Published Saturday, September 29, 2012
By DANIEL AUSBUN
First Baptist Church, Moreland
Idolatry is the worship of a physical object, anything that comes before God.
Anything that steals from His glory. Anything that takes away from our devotion to Him.
I Corinthians 10:14 says, “Therefore, my dear friends, flee from idolatry.” Idolatry is such a serious sin, it’s the second commandment (Exodus 20:4-6).
When some of us hear the word “idolatry,” we picture primitive tribesmen bowing down to statues of wood, metal, or stone. Or we think of countries like India where Hindu temples dot the landscape.
Idol worship is a daily ritual in America, too. Only it’s more subtle and therefore more dangerous.
Idols are all around us – they come in different forms. Material comforts. Financial security. Sensual pleasures. Things like reputation, power and control.
Each of us has a battle raging within us over what we love most – God or something else. Whenever we love and serve anything in place of God, we’re engaging in idolatry. We love our idols because we think they’ll provide the joy that comes from God alone.
God hates it when we pursue, serve or are emotionally drawn to other gods, which are not really gods at all. Idols enslave us and put us to shame (Isaiah 45:16; Psalm 106:36).
We fear the Lord externally, doing all the right things on Sunday mornings – singing, listening to a sermon, praying – yet actively serve false gods throughout the week. We profess to love the true God but actually love false idols.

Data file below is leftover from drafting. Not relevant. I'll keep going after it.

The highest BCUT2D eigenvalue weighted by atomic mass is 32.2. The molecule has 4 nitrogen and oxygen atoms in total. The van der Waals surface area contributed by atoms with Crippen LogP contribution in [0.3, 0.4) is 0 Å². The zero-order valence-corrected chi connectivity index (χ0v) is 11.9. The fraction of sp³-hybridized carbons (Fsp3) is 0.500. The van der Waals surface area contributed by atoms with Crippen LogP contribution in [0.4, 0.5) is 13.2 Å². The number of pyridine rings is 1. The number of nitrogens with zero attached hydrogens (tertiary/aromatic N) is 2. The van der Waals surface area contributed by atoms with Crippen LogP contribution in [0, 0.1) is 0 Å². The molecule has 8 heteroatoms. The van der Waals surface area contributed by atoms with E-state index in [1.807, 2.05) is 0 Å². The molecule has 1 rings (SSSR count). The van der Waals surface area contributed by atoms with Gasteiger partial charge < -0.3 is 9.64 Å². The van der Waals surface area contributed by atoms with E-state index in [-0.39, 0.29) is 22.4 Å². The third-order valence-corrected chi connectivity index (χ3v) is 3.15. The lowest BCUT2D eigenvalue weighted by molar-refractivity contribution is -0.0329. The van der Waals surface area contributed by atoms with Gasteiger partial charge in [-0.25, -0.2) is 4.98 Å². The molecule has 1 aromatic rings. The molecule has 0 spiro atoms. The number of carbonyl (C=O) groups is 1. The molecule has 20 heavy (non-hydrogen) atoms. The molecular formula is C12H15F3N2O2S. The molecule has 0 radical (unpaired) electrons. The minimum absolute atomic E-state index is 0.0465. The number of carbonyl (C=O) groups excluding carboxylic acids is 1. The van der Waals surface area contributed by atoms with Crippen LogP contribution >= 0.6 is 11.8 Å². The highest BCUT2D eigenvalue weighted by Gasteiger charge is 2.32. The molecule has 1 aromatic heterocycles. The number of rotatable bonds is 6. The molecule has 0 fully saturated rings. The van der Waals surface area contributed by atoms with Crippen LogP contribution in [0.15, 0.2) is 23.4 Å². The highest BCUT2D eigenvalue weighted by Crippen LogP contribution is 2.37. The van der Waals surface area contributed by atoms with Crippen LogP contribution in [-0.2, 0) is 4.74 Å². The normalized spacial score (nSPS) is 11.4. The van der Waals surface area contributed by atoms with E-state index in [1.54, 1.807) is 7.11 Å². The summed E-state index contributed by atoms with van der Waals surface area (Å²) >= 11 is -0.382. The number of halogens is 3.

If you don’t think of yourself as a very great sinner, you don’t need a very great Savior. The moment we veer from what is true about God, we’re engaging in idolatry.
A few Sundays ago I preached a good sermon. I knew the text would be loved by the people of First Baptist Moreland. I had humorous and touching illustrations that morning.
Afterwards, as I was speaking to person after person – they told me how great I preached. I went home proud, and asked Sherri to, “rate my message, one to 19,” knowing it would be high. She said a 9.5 (I normally get a 6 or 7).
That Sunday someone was worshipped, but it wasn’t God. I had stolen God’s glory. I was a lover of myself rather than a lover of God (II Timothy 3:2). I was striving to gain the approval of those whose approval was of no eternal significance. I’d failed to see that the only approval that matters – God’s – is impossible to earn, but is offered as a gift through the Gospel.
The idol of me-centeredness will always be a temptation.
How would someone know if they’re practicing idolatry? We must look at the state of our hearts. On Saturdays does Georgia football completely dominate and take-over our thinking? If you have a desire or joy for something more than God, you’re an idolater.
Knowledge about Christ and salvation doesn’t equal being saved. In Matthew 13:44-46 Jesus told two parables about the Kingdom of God – what it means to discover Christ over anything else in the world. If you find a treasure in a field, you go and rebury the treasure – sell everything you own and buy the field.
If you’re looking for fine pearls, and you found one that was priceless – you sell everything you have and purchase it. The beauty of salvation in Jesus Christ is the treasure buried in a field or the priceless pearl. If Christ is your treasure, why would you sell Him for a worthless idol?
You might be a born-again believer for many years – yet you have deep-rooted sin patterns that haven’t died easily. Idolatry could be one of those sins. Examine your heart, ask God to reveal and remove anything that could be stealing His glory. Don’t be like the people in II Kings 17:41, “These nations feared the Lord but also served their idols.”
How frightening is the possibility of fearing God and serving idols. Idolatry is the only commandment God punishes or blesses future offenders or abstainers (Exodus 20:5-6).